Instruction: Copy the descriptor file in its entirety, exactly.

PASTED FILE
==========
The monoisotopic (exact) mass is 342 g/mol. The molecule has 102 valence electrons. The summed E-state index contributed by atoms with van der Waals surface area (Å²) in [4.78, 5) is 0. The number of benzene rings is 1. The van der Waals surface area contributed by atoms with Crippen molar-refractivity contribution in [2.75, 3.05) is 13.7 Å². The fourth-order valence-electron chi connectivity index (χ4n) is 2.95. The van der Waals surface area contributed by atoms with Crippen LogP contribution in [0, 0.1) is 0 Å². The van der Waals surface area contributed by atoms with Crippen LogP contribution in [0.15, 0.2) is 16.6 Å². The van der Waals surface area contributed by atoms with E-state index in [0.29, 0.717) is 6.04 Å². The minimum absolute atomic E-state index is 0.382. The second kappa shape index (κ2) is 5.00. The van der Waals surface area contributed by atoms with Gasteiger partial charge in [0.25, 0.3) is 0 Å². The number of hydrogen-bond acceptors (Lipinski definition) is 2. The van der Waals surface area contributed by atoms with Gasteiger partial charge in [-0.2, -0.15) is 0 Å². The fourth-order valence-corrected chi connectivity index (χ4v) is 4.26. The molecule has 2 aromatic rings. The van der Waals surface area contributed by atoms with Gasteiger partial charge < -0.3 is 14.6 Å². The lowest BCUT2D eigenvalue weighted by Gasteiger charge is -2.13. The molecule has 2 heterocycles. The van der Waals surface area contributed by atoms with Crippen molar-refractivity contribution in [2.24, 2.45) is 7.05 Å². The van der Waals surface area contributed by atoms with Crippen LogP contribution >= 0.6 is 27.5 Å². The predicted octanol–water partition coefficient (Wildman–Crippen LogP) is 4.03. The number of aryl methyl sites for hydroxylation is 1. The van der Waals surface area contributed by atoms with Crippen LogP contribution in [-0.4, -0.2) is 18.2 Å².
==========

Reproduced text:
The monoisotopic (exact) mass is 342 g/mol. The molecule has 102 valence electrons. The summed E-state index contributed by atoms with van der Waals surface area (Å²) in [4.78, 5) is 0. The number of benzene rings is 1. The van der Waals surface area contributed by atoms with Crippen molar-refractivity contribution in [2.75, 3.05) is 13.7 Å². The fourth-order valence-electron chi connectivity index (χ4n) is 2.95. The van der Waals surface area contributed by atoms with Crippen LogP contribution in [0, 0.1) is 0 Å². The van der Waals surface area contributed by atoms with Crippen LogP contribution in [0.15, 0.2) is 16.6 Å². The van der Waals surface area contributed by atoms with E-state index in [0.29, 0.717) is 6.04 Å². The minimum absolute atomic E-state index is 0.382. The second kappa shape index (κ2) is 5.00. The van der Waals surface area contributed by atoms with Gasteiger partial charge in [0.25, 0.3) is 0 Å². The number of hydrogen-bond acceptors (Lipinski definition) is 2. The van der Waals surface area contributed by atoms with Gasteiger partial charge in [-0.2, -0.15) is 0 Å². The fourth-order valence-corrected chi connectivity index (χ4v) is 4.26. The molecule has 2 aromatic rings. The van der Waals surface area contributed by atoms with Gasteiger partial charge < -0.3 is 14.6 Å². The lowest BCUT2D eigenvalue weighted by Gasteiger charge is -2.13. The molecule has 2 heterocycles. The van der Waals surface area contributed by atoms with Crippen molar-refractivity contribution in [2.24, 2.45) is 7.05 Å². The van der Waals surface area contributed by atoms with Crippen LogP contribution >= 0.6 is 27.5 Å². The predicted octanol–water partition coefficient (Wildman–Crippen LogP) is 4.03. The number of aryl methyl sites for hydroxylation is 1. The van der Waals surface area contributed by atoms with Crippen LogP contribution in [-0.4, -0.2) is 18.2 Å².